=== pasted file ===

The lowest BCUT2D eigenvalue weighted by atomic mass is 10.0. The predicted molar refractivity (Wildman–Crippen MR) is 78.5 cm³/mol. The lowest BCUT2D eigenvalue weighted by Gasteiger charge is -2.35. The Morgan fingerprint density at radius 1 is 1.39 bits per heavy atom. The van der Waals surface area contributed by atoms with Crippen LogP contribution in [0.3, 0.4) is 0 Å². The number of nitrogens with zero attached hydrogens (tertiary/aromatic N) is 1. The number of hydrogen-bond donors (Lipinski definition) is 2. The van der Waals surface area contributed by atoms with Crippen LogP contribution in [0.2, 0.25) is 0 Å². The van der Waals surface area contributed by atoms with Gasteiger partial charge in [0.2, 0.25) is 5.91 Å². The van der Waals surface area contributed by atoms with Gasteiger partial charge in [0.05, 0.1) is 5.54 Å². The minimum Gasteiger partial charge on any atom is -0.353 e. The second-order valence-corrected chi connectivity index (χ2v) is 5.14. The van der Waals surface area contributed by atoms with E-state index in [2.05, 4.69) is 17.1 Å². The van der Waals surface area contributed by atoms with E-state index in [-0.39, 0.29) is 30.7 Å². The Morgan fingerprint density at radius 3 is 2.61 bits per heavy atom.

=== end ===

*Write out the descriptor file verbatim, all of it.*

The lowest BCUT2D eigenvalue weighted by atomic mass is 10.0. The predicted molar refractivity (Wildman–Crippen MR) is 78.5 cm³/mol. The lowest BCUT2D eigenvalue weighted by Gasteiger charge is -2.35. The Morgan fingerprint density at radius 1 is 1.39 bits per heavy atom. The van der Waals surface area contributed by atoms with Crippen LogP contribution in [0.3, 0.4) is 0 Å². The number of nitrogens with zero attached hydrogens (tertiary/aromatic N) is 1. The number of hydrogen-bond donors (Lipinski definition) is 2. The van der Waals surface area contributed by atoms with Crippen LogP contribution in [0.2, 0.25) is 0 Å². The van der Waals surface area contributed by atoms with Gasteiger partial charge in [0.2, 0.25) is 5.91 Å². The van der Waals surface area contributed by atoms with Gasteiger partial charge in [0.05, 0.1) is 5.54 Å². The minimum Gasteiger partial charge on any atom is -0.353 e. The second-order valence-corrected chi connectivity index (χ2v) is 5.14. The van der Waals surface area contributed by atoms with E-state index in [2.05, 4.69) is 17.1 Å². The van der Waals surface area contributed by atoms with E-state index in [-0.39, 0.29) is 30.7 Å². The Morgan fingerprint density at radius 3 is 2.61 bits per heavy atom.